ST. CLOUD – After moving to central Minnesota in 2014 to pursue a degree at St. Cloud State University, Jonathan Wong did what many young professionals do not: He stayed. Instead of moving to a more diverse city as many graduates seem to do, Wong put down roots in St. Cloud and is using his skills to address social equity issues. Wong, 28, was born in Malaysia and lived there until he moved to St. Cloud. Four years ago, he participated in the Jugaad Leadership Program, which trains the next generation of leaders — specifically minority leaders — and now he works tirelessly to advance equity and address systemic racism by promoting emerging leaders of color, including himself.
Q: Where does the name Jugaad come from and what was the impetus for its creation?
A: The program, named after the Hindi word meaning innovation, was created in 2015 to help organizations looking for more diverse boards and employees to better reflect the communities they serve. After graduating from the program, I became a board member and, most recently, chair of the nonprofit's board. The program helps connect participants with members of local boards, internships and businesses. It also recently expanded to create a mentoring program that pairs established local leaders with graduates of the program.
Q: How do you promote equity in your work?
A: I work in communications for the Minnesota Department of Humans Rights and the Center for New Democratic Processes, a nonpartisan nonprofit that aims to improve civic participation, deliberation and engagement. My mission is to advance equity and address systemic racism by amplifying stories of the work done to promote human rights. I am a member of multiple initiatives that promote diversity in leadership and community building, including Minnesota Young American Leaders Program and Creative Community Leadership Institute. I am also a member of this year's Policy Fellows program at the University of Minnesota's Humphrey School of Public Affairs.
Q: I've heard people say young professionals leave the St. Cloud area due to discrimination, lack of access to careers, or just because of the lack of diversity. Why did you stay in central Minnesota?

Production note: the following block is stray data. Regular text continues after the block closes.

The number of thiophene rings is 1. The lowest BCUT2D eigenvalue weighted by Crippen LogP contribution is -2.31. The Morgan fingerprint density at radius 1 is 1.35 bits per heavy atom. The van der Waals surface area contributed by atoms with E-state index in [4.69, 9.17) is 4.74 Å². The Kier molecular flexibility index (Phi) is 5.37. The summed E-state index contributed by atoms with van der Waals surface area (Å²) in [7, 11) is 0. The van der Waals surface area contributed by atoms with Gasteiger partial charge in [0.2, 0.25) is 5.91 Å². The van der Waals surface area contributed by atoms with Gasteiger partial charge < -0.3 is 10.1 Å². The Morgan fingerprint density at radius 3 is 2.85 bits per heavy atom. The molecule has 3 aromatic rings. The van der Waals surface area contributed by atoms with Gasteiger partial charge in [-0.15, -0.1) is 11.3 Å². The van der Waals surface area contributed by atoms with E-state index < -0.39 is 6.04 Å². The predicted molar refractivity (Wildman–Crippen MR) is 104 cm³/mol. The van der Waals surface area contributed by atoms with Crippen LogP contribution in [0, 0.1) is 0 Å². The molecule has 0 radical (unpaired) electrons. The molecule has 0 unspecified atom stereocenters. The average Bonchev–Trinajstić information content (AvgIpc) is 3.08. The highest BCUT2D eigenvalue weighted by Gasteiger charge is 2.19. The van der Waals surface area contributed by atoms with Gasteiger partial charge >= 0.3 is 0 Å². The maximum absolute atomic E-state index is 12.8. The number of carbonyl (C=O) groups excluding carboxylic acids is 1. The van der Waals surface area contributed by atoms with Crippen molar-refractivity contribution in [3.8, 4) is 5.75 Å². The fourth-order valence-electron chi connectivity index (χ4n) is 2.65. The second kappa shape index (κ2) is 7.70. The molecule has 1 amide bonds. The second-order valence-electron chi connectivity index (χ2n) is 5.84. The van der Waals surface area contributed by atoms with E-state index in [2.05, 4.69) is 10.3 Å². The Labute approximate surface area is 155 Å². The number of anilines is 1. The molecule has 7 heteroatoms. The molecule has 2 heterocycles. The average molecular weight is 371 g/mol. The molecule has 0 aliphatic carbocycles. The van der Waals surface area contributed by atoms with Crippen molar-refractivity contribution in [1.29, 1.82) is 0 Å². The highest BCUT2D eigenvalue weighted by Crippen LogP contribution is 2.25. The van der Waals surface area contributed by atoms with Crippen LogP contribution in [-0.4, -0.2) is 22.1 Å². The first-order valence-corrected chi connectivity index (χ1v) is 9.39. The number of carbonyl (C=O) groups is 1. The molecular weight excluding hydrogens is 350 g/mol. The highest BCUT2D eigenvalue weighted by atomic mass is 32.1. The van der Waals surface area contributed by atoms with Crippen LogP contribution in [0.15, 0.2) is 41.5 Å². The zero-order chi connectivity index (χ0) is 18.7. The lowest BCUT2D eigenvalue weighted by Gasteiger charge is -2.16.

A: I stay because I see the room for me to grow and the places that I can serve. I have been fortunate to have mentors, friends and colleagues that support me in the work that I do and helped me navigate some systems. There are so many reasons that young people leave the town. If I had to say one broad reason, I would say infrastructure — everything from the social infrastructure of networking and things to do, to economic development in the sense of new projects lacking input and engagement to generate excitement for young professionals. In addition, being the only young person of color in many settings is scary, too.
Q: The Jugaad Leadership Program aims to help with some of that, right?
A: I see Jugaad Leadership Program as a place to empower and sustain emerging leaders of color. We equip our cohort with information and knowledge so they can navigate systems that were not designed for them. In the meantime, we engage with decisionmakers to open doors and provide access that hasn't traditionally been available for people of color.
Q: Across the country, Asian Americans have faced increasing hostility and discrimination since former President Donald Trump dubbed the coronavirus the "China virus." Incidents of violence include March shootings near Atlanta, where a white gunman killed eight people — six of them women of Asian descent — and the assault of a 65-year-old woman in New York. Has that horrific violence impacted you?